Julie, a young Quebecoise currently backpacking around Southeast Asia, reacted yesterday to my post titled Post-Backpackerism. Allow me to trans-quote:
I’m divided. I wouldn’t go so far as to call you a snob, because there’s a few things you said on which I agree, such as drug abuse, especially in Laos. And I know, you read up on the region before you visited, which is really not the case of all backpackers, I have to say), and you know that the Thai government, for instance, is bending backwards to replace opium farms by ‘normal’ ones. It’s not bright to shoot up with every sort of thing, and not even hide to do it, especially when you can partake of the cheap local beer and help the local economy at the same time… Heh heh!
That being said, I’m divided about your thoughts on frequenting other backpackers… For me, one of the most extraordinary aspect of travel is to meet people from all around the world, and I’ve met so many who are adorable, nice, with whom I’ve made close connections and with whom we had deep conversations (which you have to agree is impossible with locals.) I agree, though, that if backpacking cannot happen without getting drunk all the time and that the only contact you have with other travellers is over a joint or a fourth beer, well, that just sucks.
I think I agree with you on that point, because I had moments of total fatigue at being around other backpackers all the time; I just didn’t want to see them anymore, much less talk to them. I spent a lot of good times with Thai and Lao monks, and I had dinner in a friend’s family sitting on the ground with 15 other people who didn’t speak a word of English…
Anyway. My two cents.
Following Julie’s post, I spent some time thinking about why I reacted so strongly at walking around Pham Ngu Lao… And why contact with backpackers was a turnoff right now. Thing is, I actually love meeting other travellers from all around the world, and it’s often been the highlight of my travels as well. On this trip, for instance, I met a Canadian from B.C. who was going around Vietnam on the back of a motorcycle, and an American who travels 4 months a year and who had interesting stories to share about Thailand and India.
The thing is, these two encounters took place off the beaten path, and not anywhere near a ‘backpacker Mecca’. I met both of the aforementioned travelers in a guesthouse near Ben Tre, so when we saw each other we both had a glimmer of recognition: ‘Hey there. You’re far from home too, are you?’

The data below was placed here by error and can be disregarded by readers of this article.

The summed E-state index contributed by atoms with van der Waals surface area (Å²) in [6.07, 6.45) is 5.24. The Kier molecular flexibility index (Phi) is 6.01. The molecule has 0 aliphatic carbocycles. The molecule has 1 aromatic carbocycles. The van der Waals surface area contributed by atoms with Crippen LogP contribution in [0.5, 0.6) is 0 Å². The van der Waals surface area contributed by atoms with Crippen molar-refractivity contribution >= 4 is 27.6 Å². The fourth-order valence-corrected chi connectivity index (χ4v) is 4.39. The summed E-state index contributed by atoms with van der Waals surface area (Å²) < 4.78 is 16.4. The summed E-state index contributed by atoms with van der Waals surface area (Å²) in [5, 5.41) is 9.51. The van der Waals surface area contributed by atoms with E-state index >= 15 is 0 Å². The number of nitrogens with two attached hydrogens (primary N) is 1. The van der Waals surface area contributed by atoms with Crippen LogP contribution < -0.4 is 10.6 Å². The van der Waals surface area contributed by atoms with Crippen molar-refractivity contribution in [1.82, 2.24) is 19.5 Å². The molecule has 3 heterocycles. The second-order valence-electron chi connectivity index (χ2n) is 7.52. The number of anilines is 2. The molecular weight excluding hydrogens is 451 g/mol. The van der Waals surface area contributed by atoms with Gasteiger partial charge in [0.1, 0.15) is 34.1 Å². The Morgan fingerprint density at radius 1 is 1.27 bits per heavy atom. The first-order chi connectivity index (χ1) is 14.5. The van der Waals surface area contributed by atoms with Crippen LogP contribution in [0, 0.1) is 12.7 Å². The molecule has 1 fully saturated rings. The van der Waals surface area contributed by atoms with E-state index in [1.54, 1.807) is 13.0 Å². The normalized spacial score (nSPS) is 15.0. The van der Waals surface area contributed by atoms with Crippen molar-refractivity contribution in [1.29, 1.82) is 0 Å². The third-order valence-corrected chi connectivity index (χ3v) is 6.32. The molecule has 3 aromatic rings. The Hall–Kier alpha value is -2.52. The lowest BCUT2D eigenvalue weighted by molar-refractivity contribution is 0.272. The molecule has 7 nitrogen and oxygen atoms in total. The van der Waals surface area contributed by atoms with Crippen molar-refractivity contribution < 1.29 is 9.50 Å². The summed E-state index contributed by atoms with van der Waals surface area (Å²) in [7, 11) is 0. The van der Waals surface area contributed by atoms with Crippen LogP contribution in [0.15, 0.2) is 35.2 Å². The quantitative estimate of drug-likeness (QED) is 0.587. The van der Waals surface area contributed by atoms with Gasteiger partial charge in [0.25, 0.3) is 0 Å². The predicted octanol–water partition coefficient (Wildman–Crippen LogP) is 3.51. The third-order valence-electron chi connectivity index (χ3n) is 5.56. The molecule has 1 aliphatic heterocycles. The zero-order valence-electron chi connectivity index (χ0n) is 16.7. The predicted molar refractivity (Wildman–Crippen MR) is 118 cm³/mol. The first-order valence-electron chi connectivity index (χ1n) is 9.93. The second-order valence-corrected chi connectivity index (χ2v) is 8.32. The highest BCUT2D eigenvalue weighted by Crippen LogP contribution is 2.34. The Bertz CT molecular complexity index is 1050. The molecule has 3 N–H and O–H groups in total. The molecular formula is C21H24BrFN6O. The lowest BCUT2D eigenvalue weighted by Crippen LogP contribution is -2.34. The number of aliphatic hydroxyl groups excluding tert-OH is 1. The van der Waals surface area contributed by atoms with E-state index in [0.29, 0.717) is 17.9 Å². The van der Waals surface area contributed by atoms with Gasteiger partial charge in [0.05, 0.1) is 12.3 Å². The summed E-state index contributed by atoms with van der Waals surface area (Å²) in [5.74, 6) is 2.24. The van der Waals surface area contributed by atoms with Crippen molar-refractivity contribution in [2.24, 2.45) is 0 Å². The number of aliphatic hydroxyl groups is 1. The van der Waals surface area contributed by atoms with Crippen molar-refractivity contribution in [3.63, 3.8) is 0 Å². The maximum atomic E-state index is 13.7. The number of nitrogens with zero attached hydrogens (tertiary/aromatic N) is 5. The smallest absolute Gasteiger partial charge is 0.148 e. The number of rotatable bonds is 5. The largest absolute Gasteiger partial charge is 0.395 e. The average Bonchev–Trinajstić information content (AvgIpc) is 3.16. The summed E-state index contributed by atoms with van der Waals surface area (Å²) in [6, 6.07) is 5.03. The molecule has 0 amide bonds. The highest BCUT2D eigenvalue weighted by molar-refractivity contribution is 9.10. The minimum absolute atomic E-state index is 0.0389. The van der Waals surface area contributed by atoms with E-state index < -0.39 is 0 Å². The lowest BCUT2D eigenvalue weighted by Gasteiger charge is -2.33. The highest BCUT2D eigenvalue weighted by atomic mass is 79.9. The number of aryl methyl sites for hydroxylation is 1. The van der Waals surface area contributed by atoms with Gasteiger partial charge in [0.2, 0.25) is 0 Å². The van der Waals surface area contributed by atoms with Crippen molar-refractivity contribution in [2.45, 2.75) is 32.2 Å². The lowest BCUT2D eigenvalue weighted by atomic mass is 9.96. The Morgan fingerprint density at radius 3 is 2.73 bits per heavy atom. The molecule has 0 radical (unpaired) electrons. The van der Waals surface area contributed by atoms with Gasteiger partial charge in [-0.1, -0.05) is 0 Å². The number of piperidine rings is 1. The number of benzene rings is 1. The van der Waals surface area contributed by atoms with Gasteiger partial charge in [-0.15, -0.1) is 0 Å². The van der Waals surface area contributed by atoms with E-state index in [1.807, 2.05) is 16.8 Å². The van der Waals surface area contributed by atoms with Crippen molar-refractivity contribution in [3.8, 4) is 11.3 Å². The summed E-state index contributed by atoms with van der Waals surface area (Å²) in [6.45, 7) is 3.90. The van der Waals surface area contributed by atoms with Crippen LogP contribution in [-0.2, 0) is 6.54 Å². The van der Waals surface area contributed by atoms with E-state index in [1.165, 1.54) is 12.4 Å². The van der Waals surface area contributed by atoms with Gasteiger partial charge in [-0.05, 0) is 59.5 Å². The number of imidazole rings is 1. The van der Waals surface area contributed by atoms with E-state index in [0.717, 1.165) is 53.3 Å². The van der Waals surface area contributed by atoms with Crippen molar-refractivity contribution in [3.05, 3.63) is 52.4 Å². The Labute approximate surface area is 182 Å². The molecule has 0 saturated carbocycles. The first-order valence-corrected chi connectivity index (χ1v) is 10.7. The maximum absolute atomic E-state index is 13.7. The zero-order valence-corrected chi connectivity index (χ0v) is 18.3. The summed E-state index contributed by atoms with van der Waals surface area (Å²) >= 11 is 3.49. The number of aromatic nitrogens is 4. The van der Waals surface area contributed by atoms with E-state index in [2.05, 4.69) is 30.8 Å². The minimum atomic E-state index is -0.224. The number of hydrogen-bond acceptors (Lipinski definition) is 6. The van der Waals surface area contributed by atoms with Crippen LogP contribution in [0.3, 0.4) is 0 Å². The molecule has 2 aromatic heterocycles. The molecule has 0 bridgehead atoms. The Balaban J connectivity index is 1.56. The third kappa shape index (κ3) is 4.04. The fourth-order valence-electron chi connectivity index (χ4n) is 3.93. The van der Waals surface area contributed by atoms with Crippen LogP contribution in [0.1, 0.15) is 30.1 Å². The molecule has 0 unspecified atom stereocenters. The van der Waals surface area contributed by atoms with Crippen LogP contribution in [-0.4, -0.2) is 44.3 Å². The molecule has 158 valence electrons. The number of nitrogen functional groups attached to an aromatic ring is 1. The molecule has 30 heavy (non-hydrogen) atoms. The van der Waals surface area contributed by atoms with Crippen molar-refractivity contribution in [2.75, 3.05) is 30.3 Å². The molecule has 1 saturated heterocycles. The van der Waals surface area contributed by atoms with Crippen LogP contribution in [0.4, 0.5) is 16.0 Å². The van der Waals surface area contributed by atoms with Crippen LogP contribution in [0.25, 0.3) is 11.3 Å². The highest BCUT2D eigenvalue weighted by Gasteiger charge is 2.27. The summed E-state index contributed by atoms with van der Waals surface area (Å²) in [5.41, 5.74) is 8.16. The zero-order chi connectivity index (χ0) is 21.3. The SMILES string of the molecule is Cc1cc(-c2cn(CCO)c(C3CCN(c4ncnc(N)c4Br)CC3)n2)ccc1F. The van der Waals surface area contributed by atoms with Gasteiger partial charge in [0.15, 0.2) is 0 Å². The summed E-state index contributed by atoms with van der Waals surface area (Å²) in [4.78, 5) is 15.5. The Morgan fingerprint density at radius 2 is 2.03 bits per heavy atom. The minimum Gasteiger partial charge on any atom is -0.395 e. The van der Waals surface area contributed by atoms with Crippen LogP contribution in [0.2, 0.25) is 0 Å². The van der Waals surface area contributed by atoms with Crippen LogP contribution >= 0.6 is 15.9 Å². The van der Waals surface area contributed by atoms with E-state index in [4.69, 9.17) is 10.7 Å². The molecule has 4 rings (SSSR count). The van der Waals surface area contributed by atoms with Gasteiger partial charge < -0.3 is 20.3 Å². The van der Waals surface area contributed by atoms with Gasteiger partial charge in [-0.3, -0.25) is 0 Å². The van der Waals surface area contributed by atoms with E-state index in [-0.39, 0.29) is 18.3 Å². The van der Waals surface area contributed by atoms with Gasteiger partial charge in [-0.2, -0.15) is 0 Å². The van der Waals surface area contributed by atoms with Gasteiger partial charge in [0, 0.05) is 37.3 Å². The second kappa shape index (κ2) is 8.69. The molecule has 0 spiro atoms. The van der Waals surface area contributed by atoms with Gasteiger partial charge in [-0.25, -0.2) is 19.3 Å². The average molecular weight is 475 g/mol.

Why this doesn’t work for me in Pham Ngu Lao or Kao San Road, though, is that these places attract backpackers not because it’s off the beaten track, but because it specifically caters to them. There, I don’t feel adventurous or far from home, I feel a bit cheap for being in a place that was made famous for being accessible.
Part of the reason I have this attitude, obviously, is because I travel with Helene, so I don’t feel that much of a need to share my experience with other travellers. There’s also the fact that I live in China, so on a day-to-day basis, I find tricks to communicate with people with whom I have no common language. So far, one of my most memorable moments in Vietnam was when Helene and I sat in a very small cafe in Ben Tre, and Helene shared coins from Canada, USA, China and Hong Kong with a young girl who dreamed of studying in Canada. We speak in limited ways, but the glimmer in her eye was unmistakable.
So, in short, it’s not that I dislike backpackers. But I tend to dislike spending time in places where things are touristy, even if it’s specifically for backpacking tourists, and I don’t feel a great amount of kinship for the people there. But meet me off the beaten track, somewhere far from civilization, and you’ll find me more than eager to talk and share a drink.
As a post scriptum to this topic, Helene and I actually moved back to our first hotel this afternoon, a little outside the city center. The hotel is more expensive than the guesthouses in Pham Ngu Lao (although still very reasonable and super-friendly), and already our experience walking down the street feels more genuine. The restaurants are small and cozy, and the staff is curious and friendly. The cyclo, motorcycle and taxi drivers don’t harass you, and there are no hawkers pushing photocopies of Lonely Planet. Also, the foreigners are fewer and far between, and when they meet us, they actually wave hello.
As one traveler to another exploring outside the beaten track, I wave back.